A Century-old Firehouse Is Transformed into a Fashion-forward Hat Factory

Optimo, Skidmore Owings and Merrill, firehouse

In the first half of the 20th century, hats were a staple of men’s fashion. Young or old, rich or poor, few self-respecting men would walk out in public without their trusty fedora, bowler or newsboy cap.

Optimo, a maker of fine hats, is housed within a 1914 firehouse in Beverly, Ill.

Today, hats are making a big comeback, and there is nostalgia for the look and quality that came from the craftsmen of days gone by. A well-made hat is more than just an accessory; it’s a statement and reflection of the individuality of its wearer.

There may be no greater advocate for the artistry of high-quality hats than Graham Thompson. He is the owner and founder of Chicago-based Optimo, a maker of fine hats for the past two decades. Thompson studied under a great old-time hat maker on the South Side of Chicago before carrying on the tradition with his own company.

Optimo has long displayed and sold its hats in a storefront in the classic Monadnock Building in downtown Chicago and manufactured them in a workshop in the South Side neighborhood of Beverly. As the reputation of Optimo hats grew, it became apparent the company would need to expand its operations.

Close to Home

Thompson and most of his small group of employees all had ties to the South Side, so he wanted to keep making his products in the neighborhood where it all began. He was able to work with the community of Beverly and participate in a community development program through the city of Chicago. The program enabled him to purchase an old firehouse building for $1, under the condition that he would renovate it and do business in the community.

Originally built in 1914, the building is one of the oldest remaining firehouses in Chicago. It would prove to be a perfect fit for a hat maker that draws so much inspiration from the past. To tackle the renovation, Optimo turned to the architects at Skidmore, Owings & Merrill in Chicago.

“The scale of this was much smaller than anything we normally do,” says Brian Lee, FAIA, LEED AP, design partner with Skidmore, Owings & Merrill. “But having visited the shop and having met Graham, I was struck by how passionate he was about architecture and design and how it related to his product. He wanted to connect the environment with his operations, in terms of a total design. That intrigued us.”

Stylish Production

The design team took time to understand Optimo’s production process in an effort to marry form and function in the new building. The company has hundreds of wood and metal forms and a mix of old and new equipment, some of which is more than a half-century old. The goal was to create a small manufacturing facility combined with show and retail space and to do it in way that mirrors the men’s fashion aesthetic that Optimo represents.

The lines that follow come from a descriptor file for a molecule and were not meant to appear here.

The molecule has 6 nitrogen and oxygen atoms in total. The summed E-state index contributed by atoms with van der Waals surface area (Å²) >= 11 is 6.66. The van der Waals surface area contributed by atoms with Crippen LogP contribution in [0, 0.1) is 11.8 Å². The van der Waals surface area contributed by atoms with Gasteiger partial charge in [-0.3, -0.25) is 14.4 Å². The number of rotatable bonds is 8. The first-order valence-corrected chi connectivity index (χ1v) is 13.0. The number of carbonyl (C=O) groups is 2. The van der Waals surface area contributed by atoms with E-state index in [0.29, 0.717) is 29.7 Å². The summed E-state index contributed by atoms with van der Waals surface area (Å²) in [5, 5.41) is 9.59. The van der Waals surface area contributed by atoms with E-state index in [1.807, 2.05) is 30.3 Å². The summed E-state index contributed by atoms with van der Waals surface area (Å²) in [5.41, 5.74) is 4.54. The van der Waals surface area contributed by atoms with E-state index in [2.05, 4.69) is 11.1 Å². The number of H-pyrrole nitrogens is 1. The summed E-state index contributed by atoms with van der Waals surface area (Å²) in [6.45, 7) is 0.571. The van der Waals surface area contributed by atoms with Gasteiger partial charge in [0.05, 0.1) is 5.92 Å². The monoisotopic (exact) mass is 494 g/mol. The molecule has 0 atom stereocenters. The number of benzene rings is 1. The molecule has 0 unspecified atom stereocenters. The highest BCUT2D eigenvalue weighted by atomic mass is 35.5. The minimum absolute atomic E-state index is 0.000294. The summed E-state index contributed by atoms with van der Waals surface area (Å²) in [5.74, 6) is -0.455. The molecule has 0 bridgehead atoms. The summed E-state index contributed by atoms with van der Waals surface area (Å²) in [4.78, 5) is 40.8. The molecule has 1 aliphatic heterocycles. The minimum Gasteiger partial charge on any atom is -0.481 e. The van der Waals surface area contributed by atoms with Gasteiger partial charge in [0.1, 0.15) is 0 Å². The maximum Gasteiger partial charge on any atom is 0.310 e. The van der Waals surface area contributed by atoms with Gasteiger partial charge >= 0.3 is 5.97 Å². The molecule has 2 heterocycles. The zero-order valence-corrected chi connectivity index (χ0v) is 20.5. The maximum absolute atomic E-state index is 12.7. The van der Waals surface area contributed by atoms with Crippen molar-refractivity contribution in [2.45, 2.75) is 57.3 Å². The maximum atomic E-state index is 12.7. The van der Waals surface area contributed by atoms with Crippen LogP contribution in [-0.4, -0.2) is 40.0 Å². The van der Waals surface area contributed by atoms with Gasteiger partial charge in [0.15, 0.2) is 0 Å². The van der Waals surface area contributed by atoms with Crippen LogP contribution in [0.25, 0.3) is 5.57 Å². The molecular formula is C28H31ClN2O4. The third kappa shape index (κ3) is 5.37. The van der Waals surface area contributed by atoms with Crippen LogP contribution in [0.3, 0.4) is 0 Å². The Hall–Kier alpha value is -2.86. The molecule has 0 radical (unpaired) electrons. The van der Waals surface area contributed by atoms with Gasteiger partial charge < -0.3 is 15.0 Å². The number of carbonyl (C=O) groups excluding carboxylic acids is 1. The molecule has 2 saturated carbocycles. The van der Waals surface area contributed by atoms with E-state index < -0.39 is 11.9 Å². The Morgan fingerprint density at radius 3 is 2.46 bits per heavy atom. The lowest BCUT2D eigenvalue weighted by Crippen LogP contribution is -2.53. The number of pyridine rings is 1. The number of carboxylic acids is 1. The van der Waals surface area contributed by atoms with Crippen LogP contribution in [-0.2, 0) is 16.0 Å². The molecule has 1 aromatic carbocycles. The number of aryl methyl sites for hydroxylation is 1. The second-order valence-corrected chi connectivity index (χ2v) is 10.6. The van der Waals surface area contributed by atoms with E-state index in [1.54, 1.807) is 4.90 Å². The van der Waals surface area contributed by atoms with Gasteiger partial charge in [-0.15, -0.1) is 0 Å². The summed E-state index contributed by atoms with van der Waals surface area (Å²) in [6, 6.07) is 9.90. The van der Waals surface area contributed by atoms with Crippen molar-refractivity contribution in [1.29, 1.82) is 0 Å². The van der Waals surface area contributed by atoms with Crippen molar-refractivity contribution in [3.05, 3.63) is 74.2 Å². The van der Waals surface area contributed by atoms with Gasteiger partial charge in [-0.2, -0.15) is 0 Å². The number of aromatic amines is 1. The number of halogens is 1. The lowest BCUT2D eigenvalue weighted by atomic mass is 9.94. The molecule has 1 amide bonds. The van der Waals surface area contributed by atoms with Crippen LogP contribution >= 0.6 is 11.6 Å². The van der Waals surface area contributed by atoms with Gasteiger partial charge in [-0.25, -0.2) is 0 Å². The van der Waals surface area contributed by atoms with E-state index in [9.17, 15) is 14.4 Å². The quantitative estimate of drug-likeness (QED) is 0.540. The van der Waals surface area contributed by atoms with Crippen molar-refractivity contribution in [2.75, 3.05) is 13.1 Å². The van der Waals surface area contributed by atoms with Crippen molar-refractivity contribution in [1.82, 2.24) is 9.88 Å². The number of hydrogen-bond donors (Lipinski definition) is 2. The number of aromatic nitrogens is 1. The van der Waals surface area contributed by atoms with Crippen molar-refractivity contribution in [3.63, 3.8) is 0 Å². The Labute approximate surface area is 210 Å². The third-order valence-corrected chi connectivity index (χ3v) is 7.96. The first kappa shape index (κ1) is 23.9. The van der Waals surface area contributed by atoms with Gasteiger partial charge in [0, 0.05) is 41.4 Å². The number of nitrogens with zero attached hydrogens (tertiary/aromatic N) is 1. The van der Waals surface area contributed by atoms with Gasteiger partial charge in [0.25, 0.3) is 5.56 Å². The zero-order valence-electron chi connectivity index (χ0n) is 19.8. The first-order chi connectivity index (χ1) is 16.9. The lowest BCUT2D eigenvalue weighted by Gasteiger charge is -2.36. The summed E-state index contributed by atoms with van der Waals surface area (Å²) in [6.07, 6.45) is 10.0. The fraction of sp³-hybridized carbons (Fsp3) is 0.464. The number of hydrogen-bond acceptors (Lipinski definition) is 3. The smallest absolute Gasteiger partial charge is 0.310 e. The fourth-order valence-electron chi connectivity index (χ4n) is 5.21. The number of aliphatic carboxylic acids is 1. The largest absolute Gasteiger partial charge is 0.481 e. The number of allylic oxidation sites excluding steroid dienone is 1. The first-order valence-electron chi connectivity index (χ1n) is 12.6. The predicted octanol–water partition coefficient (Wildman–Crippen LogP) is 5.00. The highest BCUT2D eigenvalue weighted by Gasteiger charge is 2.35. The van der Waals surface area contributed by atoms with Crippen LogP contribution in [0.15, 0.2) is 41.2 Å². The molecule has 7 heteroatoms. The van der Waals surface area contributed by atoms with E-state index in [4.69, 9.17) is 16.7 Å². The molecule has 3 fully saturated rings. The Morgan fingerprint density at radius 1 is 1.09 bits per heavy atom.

Optimo’s owner, Graham Thompson, is passionate about architecture and wanted Optimo’s space to relate to the high-end hats his team creates.

“We tried to think about the workflow and production line to find ways to make the process more efficient and integrate all the equipment in a way that effectively uses power, steam and air,” Lee says. “Fortunately, we were doing this in a space that had really good bones. The old fire station had a high-bay vehicle space and some support spaces along the side. It also has an upper floor that Thompson wanted to use to create a studio salon for customers.”

The floors and walls were redone, and new windows and plumbing were installed. An upgraded HVAC system was added, using strategically placed indoor cooling units connected to roof-mounted multi-zone split system units. Radiant floor heating also was utilized. The stairs were rebuilt in wrought iron with an oak railing. With all the big changes, there was still a strong sense of staying true to the original firehouse.

“We looked at old photographs, and the building plan is pretty much intact,” Lee explains. “We were interested in creating a sort of holistic design that matched the hat aesthetic to the architecture of the place. There was a sense of craftsmanship in the existing building. We tied the look of the wood trim to the work surfaces and old cast iron machines. All around, old is sprinkled in with new. We tried to give dignity to everything.”

The large garage doors were replaced with new 13-foot-tall doors clad in a bronze alloy. They will turn a patina green over time and are already beginning to turn. Even in places where things had to change, there was an effort to respect and reuse as much as possible from the original building.

PHOTOS: Tom Rossiter, unless otherwise noted

About the Author

Allan Barry
Allan Barry writes about architecture and sustainability from Chicago.

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